Henning Lauritsen is Acting Head of Tax at Wyelands Capital (GFG Alliance). Originally from Denmark, Henning started in international tax at petrochemicals company Borealis. He started Carlsberg’s tax team from scratch, and since then has led several global organisations through periods of transition and merger. In the latest of our ‘Lessons from Leaders’ series, we find out what Henning has learned from his career in tax.
How did you arrive at your current role?
In 2009 I was working in Hong Kong for a global commodity group. I travelled a lot – it felt like I went around the world in two weeks. Jules Verne had nothing on me! It was a very interesting company, but jet lag plagued me.
I moved to London for a new role, where I set up the global tax department. I was still travelling, visiting the US and parts of Asia to get closer to the business. When they closed the London office in 2017, I wanted to remain in the City.
Around that time, the GFG Alliance called me and asked me to focus on their M&A business – Wyelands Capital. They did things differently there, and it seemed like a great opportunity to learn, so I joined them as Acting Head of Tax. It’s a year since I started – I think they still like me!
You’ve had a very successful career in tax – what has driven your progress?
It sounds like a contradiction, but I think I have survived by not becoming too focused on the tax world. You have to understand the connections an organisation has within and outside itself, and then to work with the business to translate tax into their language. It’s just as important to understand accounting and cross-border challenges, as it is to understand people and cooperate with them.
To be successful, a tax leader cannot operate alone, and I’m a big believer in synergy. One person can dig a ditch of three metres in two hours but two people can dig seven or eight metres of ditch at the same time. That’s the power of the team.
What lessons have you learned as a tax leader?
There are three main lessons I would share with someone wanting to pursue a successful career in tax:
- It’s important to be a good leader. This means working as a team – you’re only as strong as the weakest link. You have to take care of people, lead and guide them, then they will deliver.
- You must think broadly. I analyse the company accounts. That’s not my job, but I proactively look for anomalies, such as the effective tax rate, so I can spot any errors sooner. I do what I call ‘the sniff test’ – if it smells wrong, it probably is. I look at the whole business through the lens of tax and take a broad view of the situation.
- When you do speak to people, be clear – the way we communicate as tax professionals is critical. I can guarantee that the business does not understand what I’m talking about if I use phrases like ‘future relief’. Terminology also differs from country to country, so an international team must be sensitive to that. You have to be able to explain simply – no long stories! It’s important to pitch your communications to the person’s level of understanding.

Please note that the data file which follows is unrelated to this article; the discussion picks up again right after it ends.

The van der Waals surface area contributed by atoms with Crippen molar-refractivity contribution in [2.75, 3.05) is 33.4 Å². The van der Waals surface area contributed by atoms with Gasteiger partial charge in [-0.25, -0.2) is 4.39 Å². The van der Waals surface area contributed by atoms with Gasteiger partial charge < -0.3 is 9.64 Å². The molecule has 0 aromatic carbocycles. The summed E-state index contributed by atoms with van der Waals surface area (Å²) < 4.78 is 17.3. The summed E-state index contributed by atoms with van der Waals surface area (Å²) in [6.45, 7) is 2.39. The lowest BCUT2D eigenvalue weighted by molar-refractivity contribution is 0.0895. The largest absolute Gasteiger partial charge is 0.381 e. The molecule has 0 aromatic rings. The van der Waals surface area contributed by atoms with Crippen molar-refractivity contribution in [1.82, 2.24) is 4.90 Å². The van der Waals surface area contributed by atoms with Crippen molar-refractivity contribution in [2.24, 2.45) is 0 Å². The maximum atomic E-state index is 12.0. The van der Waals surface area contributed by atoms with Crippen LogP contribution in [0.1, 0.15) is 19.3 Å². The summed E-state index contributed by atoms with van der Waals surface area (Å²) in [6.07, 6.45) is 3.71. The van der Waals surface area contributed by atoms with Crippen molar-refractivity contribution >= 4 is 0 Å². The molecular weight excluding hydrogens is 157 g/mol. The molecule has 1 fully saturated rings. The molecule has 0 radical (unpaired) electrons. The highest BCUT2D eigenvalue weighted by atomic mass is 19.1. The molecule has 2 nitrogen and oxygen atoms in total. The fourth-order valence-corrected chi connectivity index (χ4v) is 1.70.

How do you advise the business as a tax leader?
In tax, as in many other disciplines, the more experienced you are, the more you need to consider the real question you are being asked. You may only be told parts E-Z of a story, and you have to first understand A-E yourself, and research the background. To properly advise, you need to ensure answering the right question. Never take a risk if it makes you think ‘I hope no one sees’ – you are there to protect the business.
Any career regrets?
Not really! I’ve tried so many different companies, all with different cultures. I’ve had a very interesting career, and I always think that that job I have now is the most important one. I say to other people ‘don’t complain about your situation – you took the job!’. Take control, drive things forward – if you want a salary rise, ask for one and explain why.
I’m happy I chose tax – it was the right decision for me. Tax is like a piece of art of me.
How is tax like art?
If you know your legislation and how to see connections within the business, tax professionals can figure out beautiful plans to save money and serve the business. We must always consider the ethics of our actions – we don’t just do things because we can. But there is pleasure in finding solutions for the business.
For example, I had just joined one organisation and due to the way we were structured and set up historically we had to pay £5m in tax. Working in partnership with PWC, we found a solution that reduced our exposure, reduced risk and was ethical – all by understanding the law, the detail and thinking creatively.
We’ve seen how a broader understanding of the business, clear communications and the power of teamwork have driven Henning’s career trajectory. For more in our ‘Lessons from Leaders’ series, and to discover Henning’s thoughts on the future of tax, visit our Insights page. If you’d like to discuss your next tax role, please get in touch.